Hold on, I am not asking the difference between when to use "the", "a", or "an".

My question is, when to use the. For example:

Do not cross in front of bus;


Do not cross in front of the bus;


Check if we can reach target from source;


Check if we can reach the target from the source;

Are there some definitive rules about when (and when not) to use the articles (especially the the)?

Me? Well, I have the habit of using (or rather overusing) the article the. Hence the question.

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    There are about 10 million different and detailed resources on the definite article and its usage in English, from primer to CGEL. Please show us which you've read and what specific questions they failed to answer. – Dan Bron Mar 8 '18 at 22:30
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    Without the "the," your sentences are beginning to sound like military speak or some street/highway signs, all of which tend to pare things down to the bare minimum. For example, "Trespassers on army property shot" (Translation: "Any trespassers on this army property will be shot.") Sometimes, icons and simple illustrations complement the written content or even eliminate it altogether, as in the sign for "Deer Crossing," for example, which pictures a stylized deer. Unless you are trying for that style, include the word "the." I can't imagine how you can use too many of them. Don – rhetorician Mar 8 '18 at 22:38
  • 'by the bus' or 'by bus' et al. Look at the 'Related' questions on that question. – Mitch Mar 9 '18 at 0:21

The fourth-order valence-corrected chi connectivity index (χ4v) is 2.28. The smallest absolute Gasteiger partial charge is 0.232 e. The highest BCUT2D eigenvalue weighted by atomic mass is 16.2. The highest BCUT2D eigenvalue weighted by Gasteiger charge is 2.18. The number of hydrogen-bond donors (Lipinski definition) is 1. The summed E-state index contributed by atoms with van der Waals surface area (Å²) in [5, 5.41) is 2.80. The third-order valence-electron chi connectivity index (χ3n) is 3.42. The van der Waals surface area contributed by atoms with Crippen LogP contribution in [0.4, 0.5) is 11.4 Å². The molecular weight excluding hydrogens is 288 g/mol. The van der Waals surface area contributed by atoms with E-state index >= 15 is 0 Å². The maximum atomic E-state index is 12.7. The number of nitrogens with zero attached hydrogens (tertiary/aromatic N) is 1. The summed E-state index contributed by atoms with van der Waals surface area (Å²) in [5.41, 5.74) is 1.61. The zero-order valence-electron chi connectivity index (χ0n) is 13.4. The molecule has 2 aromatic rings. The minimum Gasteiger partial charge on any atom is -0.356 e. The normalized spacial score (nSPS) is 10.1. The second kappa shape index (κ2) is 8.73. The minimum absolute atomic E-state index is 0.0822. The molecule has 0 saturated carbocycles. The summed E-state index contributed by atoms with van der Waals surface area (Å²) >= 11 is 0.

• The more I delve into this matter, the more I get the feeling that the definite article implies that the listener knows what is meant by the noun following right after it (regardless of whether it has already been mentioned in the conversation or not) and that the listener is invited to give some of his attention to what is referred to by that noun, while the indefinite article signals that what follows it is merely one of the things that belong to that class and that just hearing it is well enough for understanding of the thought and no further attention is needed. – brilliant Sep 13 '18 at 1:19

"The" can only be used if the object has already been described beforehand. If the object in the sentence has been already described beforehand and is a proper noun, you will not have to use "the". On the other hand, if the object in the sentence has been described beforehand but it is not a proper noun, you will have to use "the".


  • I know him, he was my Staff Sergeant back in 'Nam, his name is [not using "the"] John McCreed.
  • I know John McCreed; he was the Staff Sergeant back in 'Nam.
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